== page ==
Constitutional Health Network:
5 Things You Know More About than Your Doctor Does
Doctors know a lot. We spend an incredible number of years in school, and even more years training afterward. There's no doubt that Dr.s know more about an awful lot of medical-related things. However, there's one big secret Big Medicine doesn't like to admit: 
Doctors don't know everything. And sometimes, they're not informed as we, the patients are.
It's not their fault, really. Most doctors are generalists — they're expected to know a little bit about a lot of problems, but they don't specialize in any one area. There are thousands of different diseases and medical problems out there. There's just no way one person can possibly be familiar with all of them. 
Even when it comes to common issues like diabetes and heart disease, what doctors know sometimes lags behind. There are only so many hours in the day, after all. They do have lives outside of work — families and friends and everything else. They don't live at their offices. And with hundreds of studies coming out each month, they may or may not be up on the latest research. 
You, on the other hand, don't need to know the facts about thousands of different conditions. You only need to know about one or two — the ones that affect you. You can take your time and focus on the issues that are most important personally. You can dig into research with single-minded focus and a dedication that most practicing doctors simply don't have time to give even if they want to. 
You can explore areas that doctors tend to shy away from professionally. But first and foremost, you know what it's like to actually experience the issue you're being seen for. All this means that sometimes, and on some subjects, you just might know more than the doctor does. 

Your doctor probably knows less about nutrition than you do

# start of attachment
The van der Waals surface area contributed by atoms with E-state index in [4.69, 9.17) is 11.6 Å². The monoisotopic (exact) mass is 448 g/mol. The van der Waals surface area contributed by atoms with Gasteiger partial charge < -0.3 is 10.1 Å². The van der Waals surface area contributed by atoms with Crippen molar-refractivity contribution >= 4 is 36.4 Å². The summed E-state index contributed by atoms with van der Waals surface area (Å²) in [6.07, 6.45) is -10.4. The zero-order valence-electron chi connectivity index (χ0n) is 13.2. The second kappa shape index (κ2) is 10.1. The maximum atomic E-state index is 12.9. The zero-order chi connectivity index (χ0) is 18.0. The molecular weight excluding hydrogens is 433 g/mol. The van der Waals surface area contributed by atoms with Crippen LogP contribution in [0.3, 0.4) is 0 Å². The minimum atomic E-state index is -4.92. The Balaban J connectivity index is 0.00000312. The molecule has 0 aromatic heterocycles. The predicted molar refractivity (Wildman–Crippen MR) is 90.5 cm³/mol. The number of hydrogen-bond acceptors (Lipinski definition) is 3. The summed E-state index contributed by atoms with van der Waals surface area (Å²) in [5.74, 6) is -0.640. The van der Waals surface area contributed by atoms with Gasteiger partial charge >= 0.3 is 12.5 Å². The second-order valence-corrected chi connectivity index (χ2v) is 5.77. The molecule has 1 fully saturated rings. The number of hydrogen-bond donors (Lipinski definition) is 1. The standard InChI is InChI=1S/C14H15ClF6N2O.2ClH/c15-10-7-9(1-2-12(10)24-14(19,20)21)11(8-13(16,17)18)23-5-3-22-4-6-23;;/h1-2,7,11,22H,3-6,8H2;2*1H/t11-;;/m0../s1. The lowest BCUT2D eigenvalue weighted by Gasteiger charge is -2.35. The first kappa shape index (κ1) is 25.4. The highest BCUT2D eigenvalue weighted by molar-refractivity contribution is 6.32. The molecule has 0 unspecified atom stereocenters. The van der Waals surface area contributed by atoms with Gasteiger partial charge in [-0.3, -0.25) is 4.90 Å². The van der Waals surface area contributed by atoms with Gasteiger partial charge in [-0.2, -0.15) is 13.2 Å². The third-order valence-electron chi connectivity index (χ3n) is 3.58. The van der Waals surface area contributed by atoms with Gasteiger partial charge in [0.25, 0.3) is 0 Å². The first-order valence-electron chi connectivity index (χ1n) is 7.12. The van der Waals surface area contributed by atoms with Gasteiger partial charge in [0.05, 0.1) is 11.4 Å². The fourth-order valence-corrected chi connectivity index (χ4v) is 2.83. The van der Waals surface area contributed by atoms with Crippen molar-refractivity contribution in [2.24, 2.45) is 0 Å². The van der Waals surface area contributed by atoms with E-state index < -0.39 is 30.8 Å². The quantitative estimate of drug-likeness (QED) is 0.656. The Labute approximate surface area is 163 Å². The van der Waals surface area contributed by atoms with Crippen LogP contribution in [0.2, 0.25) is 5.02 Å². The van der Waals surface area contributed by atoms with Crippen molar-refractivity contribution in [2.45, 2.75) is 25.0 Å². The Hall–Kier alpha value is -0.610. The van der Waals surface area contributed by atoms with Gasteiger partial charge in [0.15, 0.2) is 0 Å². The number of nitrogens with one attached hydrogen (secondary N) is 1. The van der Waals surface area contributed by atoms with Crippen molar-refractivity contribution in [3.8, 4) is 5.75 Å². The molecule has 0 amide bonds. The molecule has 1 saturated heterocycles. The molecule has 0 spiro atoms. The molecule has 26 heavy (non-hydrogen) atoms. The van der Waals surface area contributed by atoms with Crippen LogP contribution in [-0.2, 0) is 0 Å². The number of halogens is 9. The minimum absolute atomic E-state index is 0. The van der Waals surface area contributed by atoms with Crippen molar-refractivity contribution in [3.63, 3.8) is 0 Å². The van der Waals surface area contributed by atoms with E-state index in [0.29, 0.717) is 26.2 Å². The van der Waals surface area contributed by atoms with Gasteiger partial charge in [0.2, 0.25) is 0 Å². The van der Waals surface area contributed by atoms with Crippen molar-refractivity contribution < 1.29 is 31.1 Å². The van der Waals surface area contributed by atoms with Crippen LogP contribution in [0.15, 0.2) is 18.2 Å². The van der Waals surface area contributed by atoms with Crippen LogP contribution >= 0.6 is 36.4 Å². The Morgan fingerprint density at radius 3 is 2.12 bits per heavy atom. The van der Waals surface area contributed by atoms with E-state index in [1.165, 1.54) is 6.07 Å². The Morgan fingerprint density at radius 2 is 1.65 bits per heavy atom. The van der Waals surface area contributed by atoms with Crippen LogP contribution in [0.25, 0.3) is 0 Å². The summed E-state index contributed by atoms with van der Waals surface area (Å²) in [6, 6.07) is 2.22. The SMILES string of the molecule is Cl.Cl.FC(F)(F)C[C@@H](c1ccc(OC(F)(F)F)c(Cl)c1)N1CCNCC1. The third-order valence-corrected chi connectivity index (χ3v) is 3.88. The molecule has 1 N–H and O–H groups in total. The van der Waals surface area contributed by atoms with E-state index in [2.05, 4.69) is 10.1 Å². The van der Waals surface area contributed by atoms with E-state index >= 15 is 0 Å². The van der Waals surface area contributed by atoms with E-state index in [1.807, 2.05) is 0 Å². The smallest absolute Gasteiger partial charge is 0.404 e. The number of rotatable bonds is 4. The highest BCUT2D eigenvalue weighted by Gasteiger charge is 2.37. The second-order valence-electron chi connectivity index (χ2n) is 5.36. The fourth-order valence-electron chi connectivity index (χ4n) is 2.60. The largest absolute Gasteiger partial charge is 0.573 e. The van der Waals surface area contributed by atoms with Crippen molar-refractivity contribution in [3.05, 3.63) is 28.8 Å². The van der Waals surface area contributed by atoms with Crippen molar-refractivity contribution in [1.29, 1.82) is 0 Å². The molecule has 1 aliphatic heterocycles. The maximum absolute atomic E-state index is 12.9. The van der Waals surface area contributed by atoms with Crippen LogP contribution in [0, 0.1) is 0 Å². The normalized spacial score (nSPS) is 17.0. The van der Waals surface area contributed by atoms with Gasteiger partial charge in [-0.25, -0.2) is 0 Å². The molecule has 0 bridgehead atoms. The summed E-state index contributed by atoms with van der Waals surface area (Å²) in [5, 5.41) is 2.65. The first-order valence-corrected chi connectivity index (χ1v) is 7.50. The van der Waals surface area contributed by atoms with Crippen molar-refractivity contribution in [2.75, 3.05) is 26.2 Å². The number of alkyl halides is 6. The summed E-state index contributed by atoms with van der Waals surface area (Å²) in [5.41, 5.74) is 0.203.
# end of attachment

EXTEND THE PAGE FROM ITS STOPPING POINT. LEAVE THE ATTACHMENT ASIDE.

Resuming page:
If you're looking for nutritional advice ask a nutritionist, not your doctor. Even on eating to control diabetes or reduce heart disease, your doctor is probably clueless. Doctors simply aren't taught much about nutrition. Most medical schools only offer a token nutrition class — the equivalent of a single college course. 
Instead doctors are taught that drugs and surgery trump nutrition and lifestyle treatments. They have no incentive to learn otherwise. And they're quietly discouraged from learning anything else by the rest of the profession. Unless you're very lucky, your doctor probably thinks the USDA "Dietary Guidelines for Americans" are actually a healthy eating guide. 

You're the expert on your own medication side effects

Doctors tend to dismiss side effects. They tell us they're "all in our heads." They call them coincidence. Sometimes they simply ignore our complaints. Drugs are doctors' stock in trade, the tools they're taught to use. No one wants to hear that the tools they depend on are ineffective or, worse yet, harmful. Instead they'll do whatever they can to avoid acknowledging that we have legitimate complaints. 
The fact is, you're the one who lives in your body. You know what's normal and what's not, and you're in a better position than anyone to judge if a drug is affecting you adversely. And you deserve to have your concerns listened to and dealt with.